Before the pandemic, hospital executives and managers involved in designing new hospitals sought to improve the efficiency of existing care pathways. Now, their top priority is to rethink those pathways entirely. The shape of healthcare is being reconsidered everywhere, and that process has major implications for the way hospitals will look in future.
That might sound drastic, but think of the changes the pandemic has already forced through. The Chinese built a hospital in 10 days, while in many countries medical consultations shifted online. Meanwhile, existing hospitals buckled under the sudden, immense strain, according to The Guardian.
Pictures flashed around the world of Covid-19 patients sitting in their cars outside a hospital in Naples. Non-Covid patients have seen their potentially life-saving treatments postponed indefinitely.
None of this is surprising, says hospital architect Thomas Schinko of Vasconi Architectes in Paris, because the world’s richest countries have all but eliminated contagion from their hospitals, infectious diseases no longer being the biggest killer there. As a result, health systems are completely unadapted to this kind of disease.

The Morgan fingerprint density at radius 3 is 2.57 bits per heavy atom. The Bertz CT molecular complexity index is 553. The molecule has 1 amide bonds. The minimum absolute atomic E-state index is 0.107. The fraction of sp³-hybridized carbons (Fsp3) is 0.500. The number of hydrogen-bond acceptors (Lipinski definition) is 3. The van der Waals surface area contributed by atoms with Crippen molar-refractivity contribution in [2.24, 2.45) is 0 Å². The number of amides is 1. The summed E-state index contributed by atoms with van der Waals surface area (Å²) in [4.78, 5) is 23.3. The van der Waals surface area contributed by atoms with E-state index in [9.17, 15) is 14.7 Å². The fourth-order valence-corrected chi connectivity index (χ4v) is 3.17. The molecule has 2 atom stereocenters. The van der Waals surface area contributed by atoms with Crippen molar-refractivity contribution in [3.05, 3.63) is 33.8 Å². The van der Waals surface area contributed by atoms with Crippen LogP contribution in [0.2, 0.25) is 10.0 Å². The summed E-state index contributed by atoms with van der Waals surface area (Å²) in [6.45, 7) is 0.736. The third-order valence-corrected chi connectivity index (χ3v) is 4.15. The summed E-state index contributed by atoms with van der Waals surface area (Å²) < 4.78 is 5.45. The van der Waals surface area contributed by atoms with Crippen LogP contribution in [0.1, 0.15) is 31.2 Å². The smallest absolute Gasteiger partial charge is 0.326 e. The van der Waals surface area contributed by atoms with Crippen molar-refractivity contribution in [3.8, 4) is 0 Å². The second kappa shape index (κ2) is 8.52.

The pandemic has accelerated some trends, such as the one to a hospital without walls – the hospital conceived as a digitally connected community rather than a circumscribed physical space. The twin pillars of digital health are electronic health records, which allow patient information to be shared across health systems, and telehealth, which allows patients and physicians to communicate at distance.
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